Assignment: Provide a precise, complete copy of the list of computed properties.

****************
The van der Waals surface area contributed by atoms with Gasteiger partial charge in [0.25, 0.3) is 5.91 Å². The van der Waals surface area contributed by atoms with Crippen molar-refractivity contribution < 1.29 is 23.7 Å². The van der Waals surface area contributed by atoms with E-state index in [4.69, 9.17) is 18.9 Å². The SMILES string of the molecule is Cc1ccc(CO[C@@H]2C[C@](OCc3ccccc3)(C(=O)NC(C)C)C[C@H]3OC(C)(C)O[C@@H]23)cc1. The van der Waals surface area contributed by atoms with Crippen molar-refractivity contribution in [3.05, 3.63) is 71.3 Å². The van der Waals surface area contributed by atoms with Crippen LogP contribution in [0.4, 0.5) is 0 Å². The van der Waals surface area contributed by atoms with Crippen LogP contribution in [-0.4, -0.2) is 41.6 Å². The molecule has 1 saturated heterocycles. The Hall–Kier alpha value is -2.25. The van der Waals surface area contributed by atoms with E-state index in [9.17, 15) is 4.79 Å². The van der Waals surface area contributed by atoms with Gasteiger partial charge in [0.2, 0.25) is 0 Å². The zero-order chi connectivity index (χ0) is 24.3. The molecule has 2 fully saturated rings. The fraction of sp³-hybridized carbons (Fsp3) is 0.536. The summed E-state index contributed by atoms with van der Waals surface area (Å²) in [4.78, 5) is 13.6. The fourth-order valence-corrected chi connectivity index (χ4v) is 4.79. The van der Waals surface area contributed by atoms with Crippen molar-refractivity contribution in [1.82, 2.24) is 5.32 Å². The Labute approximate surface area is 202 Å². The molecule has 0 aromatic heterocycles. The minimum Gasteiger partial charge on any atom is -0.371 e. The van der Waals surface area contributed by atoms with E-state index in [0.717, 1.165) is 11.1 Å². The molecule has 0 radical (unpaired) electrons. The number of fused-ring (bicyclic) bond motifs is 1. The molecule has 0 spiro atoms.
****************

The van der Waals surface area contributed by atoms with Gasteiger partial charge in [0.25, 0.3) is 5.91 Å². The van der Waals surface area contributed by atoms with Crippen molar-refractivity contribution < 1.29 is 23.7 Å². The van der Waals surface area contributed by atoms with E-state index in [4.69, 9.17) is 18.9 Å². The SMILES string of the molecule is Cc1ccc(CO[C@@H]2C[C@](OCc3ccccc3)(C(=O)NC(C)C)C[C@H]3OC(C)(C)O[C@@H]23)cc1. The van der Waals surface area contributed by atoms with Crippen molar-refractivity contribution in [3.05, 3.63) is 71.3 Å². The van der Waals surface area contributed by atoms with Crippen LogP contribution in [0.4, 0.5) is 0 Å². The van der Waals surface area contributed by atoms with Crippen LogP contribution in [-0.4, -0.2) is 41.6 Å². The molecule has 1 saturated heterocycles. The Hall–Kier alpha value is -2.25. The van der Waals surface area contributed by atoms with E-state index in [9.17, 15) is 4.79 Å². The van der Waals surface area contributed by atoms with Gasteiger partial charge in [0.2, 0.25) is 0 Å². The zero-order chi connectivity index (χ0) is 24.3. The molecule has 2 fully saturated rings. The fraction of sp³-hybridized carbons (Fsp3) is 0.536. The summed E-state index contributed by atoms with van der Waals surface area (Å²) in [4.78, 5) is 13.6. The fourth-order valence-corrected chi connectivity index (χ4v) is 4.79. The van der Waals surface area contributed by atoms with Crippen molar-refractivity contribution in [1.82, 2.24) is 5.32 Å². The Labute approximate surface area is 202 Å². The molecule has 0 aromatic heterocycles. The minimum Gasteiger partial charge on any atom is -0.371 e. The van der Waals surface area contributed by atoms with E-state index in [0.717, 1.165) is 11.1 Å². The molecule has 0 radical (unpaired) electrons. The number of fused-ring (bicyclic) bond motifs is 1. The molecule has 0 spiro atoms.